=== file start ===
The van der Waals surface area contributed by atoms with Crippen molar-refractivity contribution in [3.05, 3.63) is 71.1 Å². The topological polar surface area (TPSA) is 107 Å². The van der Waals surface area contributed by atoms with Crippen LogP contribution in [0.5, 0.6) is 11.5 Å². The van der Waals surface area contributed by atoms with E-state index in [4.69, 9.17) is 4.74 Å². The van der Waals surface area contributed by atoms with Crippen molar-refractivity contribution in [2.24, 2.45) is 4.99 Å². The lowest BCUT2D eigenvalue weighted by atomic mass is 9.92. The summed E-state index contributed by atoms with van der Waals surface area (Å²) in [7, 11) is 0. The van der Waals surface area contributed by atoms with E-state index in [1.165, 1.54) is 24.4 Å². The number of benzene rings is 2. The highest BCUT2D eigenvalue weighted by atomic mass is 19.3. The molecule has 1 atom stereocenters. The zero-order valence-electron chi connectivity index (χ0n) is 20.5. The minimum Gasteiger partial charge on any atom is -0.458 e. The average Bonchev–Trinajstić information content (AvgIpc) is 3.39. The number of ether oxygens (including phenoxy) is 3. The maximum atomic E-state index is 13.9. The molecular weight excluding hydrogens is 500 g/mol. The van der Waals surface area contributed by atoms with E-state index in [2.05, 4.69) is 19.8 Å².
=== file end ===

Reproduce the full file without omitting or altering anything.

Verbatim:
The van der Waals surface area contributed by atoms with Crippen molar-refractivity contribution in [3.05, 3.63) is 71.1 Å². The topological polar surface area (TPSA) is 107 Å². The van der Waals surface area contributed by atoms with Crippen LogP contribution in [0.5, 0.6) is 11.5 Å². The van der Waals surface area contributed by atoms with E-state index in [4.69, 9.17) is 4.74 Å². The van der Waals surface area contributed by atoms with Crippen molar-refractivity contribution in [2.24, 2.45) is 4.99 Å². The lowest BCUT2D eigenvalue weighted by atomic mass is 9.92. The summed E-state index contributed by atoms with van der Waals surface area (Å²) in [7, 11) is 0. The van der Waals surface area contributed by atoms with E-state index in [1.165, 1.54) is 24.4 Å². The number of benzene rings is 2. The highest BCUT2D eigenvalue weighted by atomic mass is 19.3. The molecule has 1 atom stereocenters. The zero-order valence-electron chi connectivity index (χ0n) is 20.5. The minimum Gasteiger partial charge on any atom is -0.458 e. The average Bonchev–Trinajstić information content (AvgIpc) is 3.39. The number of ether oxygens (including phenoxy) is 3. The maximum atomic E-state index is 13.9. The molecular weight excluding hydrogens is 500 g/mol. The van der Waals surface area contributed by atoms with E-state index in [2.05, 4.69) is 19.8 Å².